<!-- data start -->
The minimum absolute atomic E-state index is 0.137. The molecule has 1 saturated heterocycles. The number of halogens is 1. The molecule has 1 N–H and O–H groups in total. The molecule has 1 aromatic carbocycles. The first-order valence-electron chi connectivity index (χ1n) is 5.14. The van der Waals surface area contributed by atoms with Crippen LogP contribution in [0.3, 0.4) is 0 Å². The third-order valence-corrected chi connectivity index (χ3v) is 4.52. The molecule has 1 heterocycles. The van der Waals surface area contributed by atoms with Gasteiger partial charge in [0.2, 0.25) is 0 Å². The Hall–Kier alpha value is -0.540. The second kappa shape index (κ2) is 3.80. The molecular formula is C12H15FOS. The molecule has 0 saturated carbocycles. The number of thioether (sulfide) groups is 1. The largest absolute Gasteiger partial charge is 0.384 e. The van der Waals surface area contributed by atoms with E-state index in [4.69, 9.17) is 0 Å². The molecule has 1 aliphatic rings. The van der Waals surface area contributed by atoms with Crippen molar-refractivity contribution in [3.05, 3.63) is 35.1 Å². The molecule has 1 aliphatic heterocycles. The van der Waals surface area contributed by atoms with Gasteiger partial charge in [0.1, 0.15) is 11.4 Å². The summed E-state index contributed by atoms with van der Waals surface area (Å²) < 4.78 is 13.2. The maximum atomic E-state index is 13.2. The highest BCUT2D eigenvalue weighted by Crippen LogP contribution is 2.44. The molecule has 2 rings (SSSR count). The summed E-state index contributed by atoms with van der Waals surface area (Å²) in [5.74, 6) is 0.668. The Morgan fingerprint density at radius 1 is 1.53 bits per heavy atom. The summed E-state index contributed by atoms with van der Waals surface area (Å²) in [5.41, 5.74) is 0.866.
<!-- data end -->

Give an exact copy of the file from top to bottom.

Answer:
The minimum absolute atomic E-state index is 0.137. The molecule has 1 saturated heterocycles. The number of halogens is 1. The molecule has 1 N–H and O–H groups in total. The molecule has 1 aromatic carbocycles. The first-order valence-electron chi connectivity index (χ1n) is 5.14. The van der Waals surface area contributed by atoms with Crippen LogP contribution in [0.3, 0.4) is 0 Å². The third-order valence-corrected chi connectivity index (χ3v) is 4.52. The molecule has 1 heterocycles. The van der Waals surface area contributed by atoms with Gasteiger partial charge in [0.2, 0.25) is 0 Å². The Hall–Kier alpha value is -0.540. The second kappa shape index (κ2) is 3.80. The molecular formula is C12H15FOS. The molecule has 0 saturated carbocycles. The number of thioether (sulfide) groups is 1. The largest absolute Gasteiger partial charge is 0.384 e. The van der Waals surface area contributed by atoms with E-state index in [4.69, 9.17) is 0 Å². The molecule has 1 aliphatic rings. The van der Waals surface area contributed by atoms with Crippen molar-refractivity contribution in [3.05, 3.63) is 35.1 Å². The molecule has 1 aliphatic heterocycles. The van der Waals surface area contributed by atoms with Gasteiger partial charge in [0.1, 0.15) is 11.4 Å². The summed E-state index contributed by atoms with van der Waals surface area (Å²) < 4.78 is 13.2. The maximum atomic E-state index is 13.2. The highest BCUT2D eigenvalue weighted by Crippen LogP contribution is 2.44. The molecule has 2 rings (SSSR count). The summed E-state index contributed by atoms with van der Waals surface area (Å²) in [5.74, 6) is 0.668. The Morgan fingerprint density at radius 1 is 1.53 bits per heavy atom. The summed E-state index contributed by atoms with van der Waals surface area (Å²) in [5.41, 5.74) is 0.866.